Nefertiti's face heated at the sound of the name—her other name, the one used only in the temples, where she donned the robes of a priestess and carried out the daily pageant of Aten-worship, welcoming the sun and appeasing the demands of the Pharaoh. Nefer-Neferu-Aten, indeed. High Priestess of the Sun, Mistress of the Ben-ben Stone—empty titles—attachments to a distant and unfeeling god. The titles were meaningless to all who heard them, save for Akhenaten. To the Pharaoh of Egypt, Nefertiti's identity as Nefer-Neferu-Aten was a potent magic, a conferment of real and dazzling power. And because the titles were real to the king, it did not matter who else honored or accepted them. Nefertiti drew herself up to her full height and felt the heat flee from her cheeks. Here was her might, her strength over Ay. She may be a true High Priestess to no one but the king, but who in all of Egypt had greater power than he?
"You would risk the blasphemy of dethroning a king?" she asked coolly. "You would so blithely court the gods' displeasure? Why not simply kill Akhenaten, then? You will damn your soul either way."
Ay drew back—a subtle movement, the faintest shrinking away, so slight that only Nefertiti, whom Ay himself had trained in observation, could have noted it. But she did note it, and it strengthened her spine.
The old man did not answer her challenge. He only slid his eyes away from her own, and contemplated the fast-moving Iteru with one hand on his chin, his lips pressed pale and tight. Even he is afraid of reaching that far, Nefertiti realized. There is still some humility left in him—or some fear—small though it may be.
"Have some sense," Ay said gruffly. "Cooperate with me, Nefertiti. For your own good—your own freedom—as well as the good of the land."
He is asking for my blessing, she realized with a rising sense of triumph. He is loath to move against my pleasure. That was maat, if ever Nefertiti had seen it. She was a figure of real power now, a force in the City of the Sun nearly as potent at Akhenaten himself. And anyone who wished to change Egypt—to remake the world—must contend with Nefertiti's will, if not Akhenaten's.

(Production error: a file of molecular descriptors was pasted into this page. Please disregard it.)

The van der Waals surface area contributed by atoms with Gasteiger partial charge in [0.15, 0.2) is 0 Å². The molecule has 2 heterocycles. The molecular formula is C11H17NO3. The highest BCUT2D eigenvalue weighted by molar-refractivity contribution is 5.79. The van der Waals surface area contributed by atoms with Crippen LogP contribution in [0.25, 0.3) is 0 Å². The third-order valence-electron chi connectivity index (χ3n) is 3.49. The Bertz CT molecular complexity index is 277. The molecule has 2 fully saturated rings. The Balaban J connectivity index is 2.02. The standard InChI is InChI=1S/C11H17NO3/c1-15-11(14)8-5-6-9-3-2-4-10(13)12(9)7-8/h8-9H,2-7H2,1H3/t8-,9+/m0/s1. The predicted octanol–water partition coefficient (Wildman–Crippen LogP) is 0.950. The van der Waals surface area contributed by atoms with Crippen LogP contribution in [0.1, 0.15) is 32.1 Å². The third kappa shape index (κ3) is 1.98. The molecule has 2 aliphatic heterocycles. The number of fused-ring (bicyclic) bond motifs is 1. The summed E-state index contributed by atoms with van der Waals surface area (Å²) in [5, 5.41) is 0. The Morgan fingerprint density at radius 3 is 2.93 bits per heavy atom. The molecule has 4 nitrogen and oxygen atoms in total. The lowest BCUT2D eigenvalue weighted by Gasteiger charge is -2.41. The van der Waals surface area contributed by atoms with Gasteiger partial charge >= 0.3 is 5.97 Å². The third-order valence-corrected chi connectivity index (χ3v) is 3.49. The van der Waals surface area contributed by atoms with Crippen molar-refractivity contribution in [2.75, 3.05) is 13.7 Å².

Nefertiti drew a deep breath. The fresh, green scent of the papyrus plants filled her head. It was a rich and soothing scent, as comforting as the perfumes of the West Bank gardens that colored the memories of her childhood. The strip of green that fringed Akhet-Aten was narrow now, and struggled to grow. But with time, it would flourish. Given enough time, the whole bowl of this dry, red valley would sprout with green, and blossom beneath the sun.
"Are you seeking my help in your schemes, Father?" Nefertiti said lightly.
Ay's lips thinned still more. He narrowed his eyes, glaring at her from beneath the fringe of his wig, and said nothing.
Nefertiti snapped one of the papyrus fronds and brushed its soft tassel against her lips, watching Ay as he maintained his stoic silence. Finally she turned and cast the stem into the Iteru. The current caught it at once and swept it from the bank, carrying it away to disappear amid the wink and glitter of sunlight on water.
"You will do well to remember this," she told Ay at last. "Akhet-Aten is as much my city as it is the king's. I rule here, as surely as he does."
"You have no great affection for your husband. I'm not fool enough to believe you've fallen in love with him. Why do you seek to defend him now?"
Fallen in love with him? Nefertiti thought drily. Quite the opposite. But what did it matter, after all? She could rule beside Akhenaten without loving him. She could take the power her titles gave her—the power she derived from Akhenaten's regard for her—and do with that strength whatever she willed.
She brushed past Ay, lifting the hem of her gown as she made her way from the strip of greenery, up toward the wide, new lanes of Akhet-Aten—her city. Imperfect and strange as it was, the city was her own. And here, unlike on the West Bank or in the House of Rejoicing, Nefertiti was stronger than Ay.
For as long as Akhenaten still reigned, at least.